“Excuse me,” said an unpleasant voice.

“Hi,” I said, looking up to see our neighbor from two doors down. I lifted H onto my lap, out of the way of the mailboxes, though still close.

She said nothing in return, nor did she look at us while she pulled letters and catalogs from her box. She left without a goodbye.

“So I walked over there and said excuse me, and she took that little boy and just sat there,” I overheard her nasally, loud voice complain to someone unseen as she returned to her condo.

I had become peripherally involved in a condominium conflict by showing support for someone I felt had been egregiously maligned for his part in an argument. The neighbor at the mailbox was not pleased about what I had done. She couldn’t see me and H as people anymore, only me as someone now to hate because she hated the person I had had some grace for.

What a lot of unhappiness can seethe inside one person.

May I, like the apple stand guy, find the strength and courage to bless those I meet in the course of my days. May I have grace for those around me, even if they have none for me. May I be a living example to H, as much as I can manage to be, of what it means to move through life with an open heart, aware always of our connectedness and of the sacredness that lies in each of us.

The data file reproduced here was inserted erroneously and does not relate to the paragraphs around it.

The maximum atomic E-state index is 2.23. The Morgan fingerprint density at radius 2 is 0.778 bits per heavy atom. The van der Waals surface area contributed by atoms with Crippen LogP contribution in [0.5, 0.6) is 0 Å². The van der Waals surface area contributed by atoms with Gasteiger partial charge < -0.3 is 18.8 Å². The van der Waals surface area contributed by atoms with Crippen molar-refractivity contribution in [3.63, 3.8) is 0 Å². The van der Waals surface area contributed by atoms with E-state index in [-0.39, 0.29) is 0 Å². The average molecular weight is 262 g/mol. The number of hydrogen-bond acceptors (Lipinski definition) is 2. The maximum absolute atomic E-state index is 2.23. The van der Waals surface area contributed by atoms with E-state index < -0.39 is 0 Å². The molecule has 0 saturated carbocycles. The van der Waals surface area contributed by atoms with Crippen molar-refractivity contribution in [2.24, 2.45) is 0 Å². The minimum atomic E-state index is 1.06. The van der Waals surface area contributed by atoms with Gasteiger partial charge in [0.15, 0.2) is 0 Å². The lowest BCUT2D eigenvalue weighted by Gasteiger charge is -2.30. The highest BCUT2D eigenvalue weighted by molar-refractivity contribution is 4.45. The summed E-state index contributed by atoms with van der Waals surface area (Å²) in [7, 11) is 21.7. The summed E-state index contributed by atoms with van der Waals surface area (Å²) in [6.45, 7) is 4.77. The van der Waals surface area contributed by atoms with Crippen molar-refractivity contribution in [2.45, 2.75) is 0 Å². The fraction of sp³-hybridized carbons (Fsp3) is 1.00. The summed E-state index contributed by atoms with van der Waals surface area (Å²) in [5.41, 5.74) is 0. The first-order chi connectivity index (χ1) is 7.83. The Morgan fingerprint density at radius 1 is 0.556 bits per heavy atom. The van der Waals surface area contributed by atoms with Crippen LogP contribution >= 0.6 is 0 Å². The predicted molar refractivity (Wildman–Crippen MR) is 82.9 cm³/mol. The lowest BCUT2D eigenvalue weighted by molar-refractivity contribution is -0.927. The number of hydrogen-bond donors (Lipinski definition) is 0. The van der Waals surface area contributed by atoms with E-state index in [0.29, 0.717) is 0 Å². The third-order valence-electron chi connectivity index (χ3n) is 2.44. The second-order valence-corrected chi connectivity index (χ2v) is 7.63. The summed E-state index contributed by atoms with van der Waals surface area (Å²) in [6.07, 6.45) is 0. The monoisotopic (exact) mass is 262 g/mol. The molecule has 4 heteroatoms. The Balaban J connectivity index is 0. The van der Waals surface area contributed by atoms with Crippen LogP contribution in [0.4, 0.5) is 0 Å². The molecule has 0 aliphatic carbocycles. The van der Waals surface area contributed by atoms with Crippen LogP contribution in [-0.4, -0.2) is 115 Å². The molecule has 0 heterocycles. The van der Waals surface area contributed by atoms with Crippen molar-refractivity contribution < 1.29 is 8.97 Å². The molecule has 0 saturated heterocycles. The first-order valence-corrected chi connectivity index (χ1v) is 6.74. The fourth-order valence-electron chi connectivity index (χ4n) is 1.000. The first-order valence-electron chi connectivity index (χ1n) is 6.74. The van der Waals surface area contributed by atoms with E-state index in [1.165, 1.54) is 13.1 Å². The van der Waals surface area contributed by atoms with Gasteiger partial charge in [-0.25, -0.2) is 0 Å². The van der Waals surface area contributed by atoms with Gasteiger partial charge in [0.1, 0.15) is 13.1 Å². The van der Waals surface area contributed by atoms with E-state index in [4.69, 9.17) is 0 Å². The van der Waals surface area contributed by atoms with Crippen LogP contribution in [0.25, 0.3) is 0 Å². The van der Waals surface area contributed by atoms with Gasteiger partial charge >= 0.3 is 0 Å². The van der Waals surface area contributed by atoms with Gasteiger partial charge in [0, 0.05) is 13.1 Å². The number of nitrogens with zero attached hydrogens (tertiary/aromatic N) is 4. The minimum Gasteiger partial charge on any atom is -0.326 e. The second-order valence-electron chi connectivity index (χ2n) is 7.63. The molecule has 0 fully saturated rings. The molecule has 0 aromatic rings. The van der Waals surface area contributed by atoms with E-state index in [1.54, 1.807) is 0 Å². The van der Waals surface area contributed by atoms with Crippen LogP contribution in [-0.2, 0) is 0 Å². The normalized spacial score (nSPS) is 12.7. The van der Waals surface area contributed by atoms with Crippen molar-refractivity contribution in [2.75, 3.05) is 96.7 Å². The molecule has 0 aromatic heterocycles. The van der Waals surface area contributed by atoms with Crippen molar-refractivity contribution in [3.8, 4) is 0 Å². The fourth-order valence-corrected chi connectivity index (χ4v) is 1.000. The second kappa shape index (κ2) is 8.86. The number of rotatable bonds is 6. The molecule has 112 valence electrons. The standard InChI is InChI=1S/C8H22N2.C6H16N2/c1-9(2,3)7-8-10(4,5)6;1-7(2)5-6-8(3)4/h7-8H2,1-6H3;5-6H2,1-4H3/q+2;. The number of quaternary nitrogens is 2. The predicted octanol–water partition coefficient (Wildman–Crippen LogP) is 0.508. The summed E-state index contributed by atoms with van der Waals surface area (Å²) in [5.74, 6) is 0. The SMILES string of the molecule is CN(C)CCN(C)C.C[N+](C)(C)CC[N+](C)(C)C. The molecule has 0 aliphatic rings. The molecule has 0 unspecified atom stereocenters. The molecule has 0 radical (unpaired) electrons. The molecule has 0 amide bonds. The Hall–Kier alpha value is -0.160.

Story time today was a mishmash of books and songs with no clear theme stringing them together.

One of the books we heard was Over in the Meadow by Olive A. Wadsworth, illustrated by Ezra Jack Keats. It is an Appalachian counting rhyme featuring animals and nature that can be sung to the loveliest tune. The Keats illustrations are fantastic.

We also found and brought home 1 to 20, Animals Aplenty by Katie Viggers.

H has recently become interested in numbers. He points them out in text and often counts to himself: One, two, three, four, five, six, seven, eight, nine, twelve, fourteen, eleven, six, eleven, six, eleven, six. I have been on the look out for books and objects for our home environment that support his interest in numbers, and these two books were unexpected and beautifully perfect finds.